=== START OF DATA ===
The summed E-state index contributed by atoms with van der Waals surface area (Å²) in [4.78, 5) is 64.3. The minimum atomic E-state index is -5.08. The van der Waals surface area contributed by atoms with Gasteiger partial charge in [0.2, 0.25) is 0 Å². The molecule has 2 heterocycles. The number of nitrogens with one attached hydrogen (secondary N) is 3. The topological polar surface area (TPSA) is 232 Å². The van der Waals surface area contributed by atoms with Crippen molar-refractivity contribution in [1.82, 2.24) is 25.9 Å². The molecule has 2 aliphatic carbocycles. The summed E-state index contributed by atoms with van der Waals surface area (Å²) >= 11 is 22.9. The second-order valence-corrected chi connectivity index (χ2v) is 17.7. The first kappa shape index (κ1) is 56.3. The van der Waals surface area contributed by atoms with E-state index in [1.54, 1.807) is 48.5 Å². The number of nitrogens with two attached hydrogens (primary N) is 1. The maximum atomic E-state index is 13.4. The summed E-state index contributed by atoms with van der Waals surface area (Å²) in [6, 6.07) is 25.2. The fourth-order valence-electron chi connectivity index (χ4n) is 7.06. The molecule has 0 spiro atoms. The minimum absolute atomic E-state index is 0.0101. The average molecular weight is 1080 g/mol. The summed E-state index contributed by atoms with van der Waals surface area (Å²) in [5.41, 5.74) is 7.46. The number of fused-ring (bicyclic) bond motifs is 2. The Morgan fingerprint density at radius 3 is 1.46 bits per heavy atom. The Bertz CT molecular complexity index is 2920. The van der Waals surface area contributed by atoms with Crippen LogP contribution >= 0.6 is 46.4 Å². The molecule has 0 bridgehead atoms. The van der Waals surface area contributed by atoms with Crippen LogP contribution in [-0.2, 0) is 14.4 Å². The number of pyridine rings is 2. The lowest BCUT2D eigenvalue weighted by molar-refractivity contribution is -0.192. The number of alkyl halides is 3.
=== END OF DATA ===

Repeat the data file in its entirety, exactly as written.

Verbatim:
The summed E-state index contributed by atoms with van der Waals surface area (Å²) in [4.78, 5) is 64.3. The minimum atomic E-state index is -5.08. The van der Waals surface area contributed by atoms with Gasteiger partial charge in [0.2, 0.25) is 0 Å². The molecule has 2 heterocycles. The number of nitrogens with one attached hydrogen (secondary N) is 3. The topological polar surface area (TPSA) is 232 Å². The van der Waals surface area contributed by atoms with Crippen molar-refractivity contribution in [1.82, 2.24) is 25.9 Å². The molecule has 2 aliphatic carbocycles. The summed E-state index contributed by atoms with van der Waals surface area (Å²) >= 11 is 22.9. The second-order valence-corrected chi connectivity index (χ2v) is 17.7. The first kappa shape index (κ1) is 56.3. The van der Waals surface area contributed by atoms with E-state index in [1.54, 1.807) is 48.5 Å². The number of nitrogens with two attached hydrogens (primary N) is 1. The maximum atomic E-state index is 13.4. The summed E-state index contributed by atoms with van der Waals surface area (Å²) in [6, 6.07) is 25.2. The fourth-order valence-electron chi connectivity index (χ4n) is 7.06. The molecule has 0 spiro atoms. The minimum absolute atomic E-state index is 0.0101. The average molecular weight is 1080 g/mol. The summed E-state index contributed by atoms with van der Waals surface area (Å²) in [5.41, 5.74) is 7.46. The number of fused-ring (bicyclic) bond motifs is 2. The Morgan fingerprint density at radius 3 is 1.46 bits per heavy atom. The Bertz CT molecular complexity index is 2920. The van der Waals surface area contributed by atoms with Crippen LogP contribution >= 0.6 is 46.4 Å². The molecule has 0 bridgehead atoms. The van der Waals surface area contributed by atoms with Crippen LogP contribution in [-0.2, 0) is 14.4 Å². The number of pyridine rings is 2. The lowest BCUT2D eigenvalue weighted by molar-refractivity contribution is -0.192. The number of alkyl halides is 3.